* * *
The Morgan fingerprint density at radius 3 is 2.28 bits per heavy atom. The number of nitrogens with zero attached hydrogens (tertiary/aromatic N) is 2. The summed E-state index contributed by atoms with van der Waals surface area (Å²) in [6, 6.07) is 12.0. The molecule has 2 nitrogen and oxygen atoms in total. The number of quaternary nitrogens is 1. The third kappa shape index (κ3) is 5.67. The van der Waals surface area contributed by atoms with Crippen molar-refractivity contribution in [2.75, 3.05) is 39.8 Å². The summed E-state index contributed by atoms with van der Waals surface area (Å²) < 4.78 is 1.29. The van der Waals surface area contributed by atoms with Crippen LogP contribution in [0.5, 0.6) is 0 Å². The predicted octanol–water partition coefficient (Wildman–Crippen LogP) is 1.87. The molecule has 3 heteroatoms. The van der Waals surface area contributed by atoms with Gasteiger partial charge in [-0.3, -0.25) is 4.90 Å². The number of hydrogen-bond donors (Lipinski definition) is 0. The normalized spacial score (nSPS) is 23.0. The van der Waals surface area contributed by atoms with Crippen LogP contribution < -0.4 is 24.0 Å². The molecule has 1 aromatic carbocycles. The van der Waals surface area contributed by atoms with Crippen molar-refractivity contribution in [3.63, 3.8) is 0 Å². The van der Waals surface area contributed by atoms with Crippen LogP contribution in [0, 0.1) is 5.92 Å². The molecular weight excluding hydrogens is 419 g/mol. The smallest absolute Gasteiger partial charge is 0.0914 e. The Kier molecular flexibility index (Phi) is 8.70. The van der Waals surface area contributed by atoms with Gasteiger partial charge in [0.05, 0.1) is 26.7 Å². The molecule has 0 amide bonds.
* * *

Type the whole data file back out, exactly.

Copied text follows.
The Morgan fingerprint density at radius 3 is 2.28 bits per heavy atom. The number of nitrogens with zero attached hydrogens (tertiary/aromatic N) is 2. The summed E-state index contributed by atoms with van der Waals surface area (Å²) in [6, 6.07) is 12.0. The molecule has 2 nitrogen and oxygen atoms in total. The number of quaternary nitrogens is 1. The third kappa shape index (κ3) is 5.67. The van der Waals surface area contributed by atoms with Crippen molar-refractivity contribution in [2.75, 3.05) is 39.8 Å². The summed E-state index contributed by atoms with van der Waals surface area (Å²) < 4.78 is 1.29. The van der Waals surface area contributed by atoms with Crippen LogP contribution in [0.5, 0.6) is 0 Å². The predicted octanol–water partition coefficient (Wildman–Crippen LogP) is 1.87. The molecule has 3 heteroatoms. The van der Waals surface area contributed by atoms with Gasteiger partial charge in [-0.3, -0.25) is 4.90 Å². The number of hydrogen-bond donors (Lipinski definition) is 0. The normalized spacial score (nSPS) is 23.0. The van der Waals surface area contributed by atoms with Crippen LogP contribution < -0.4 is 24.0 Å². The molecule has 1 aromatic carbocycles. The van der Waals surface area contributed by atoms with Crippen molar-refractivity contribution in [3.63, 3.8) is 0 Å². The van der Waals surface area contributed by atoms with Crippen LogP contribution in [0, 0.1) is 5.92 Å². The molecular weight excluding hydrogens is 419 g/mol. The smallest absolute Gasteiger partial charge is 0.0914 e. The Kier molecular flexibility index (Phi) is 8.70. The van der Waals surface area contributed by atoms with Gasteiger partial charge in [0.05, 0.1) is 26.7 Å². The molecule has 0 amide bonds.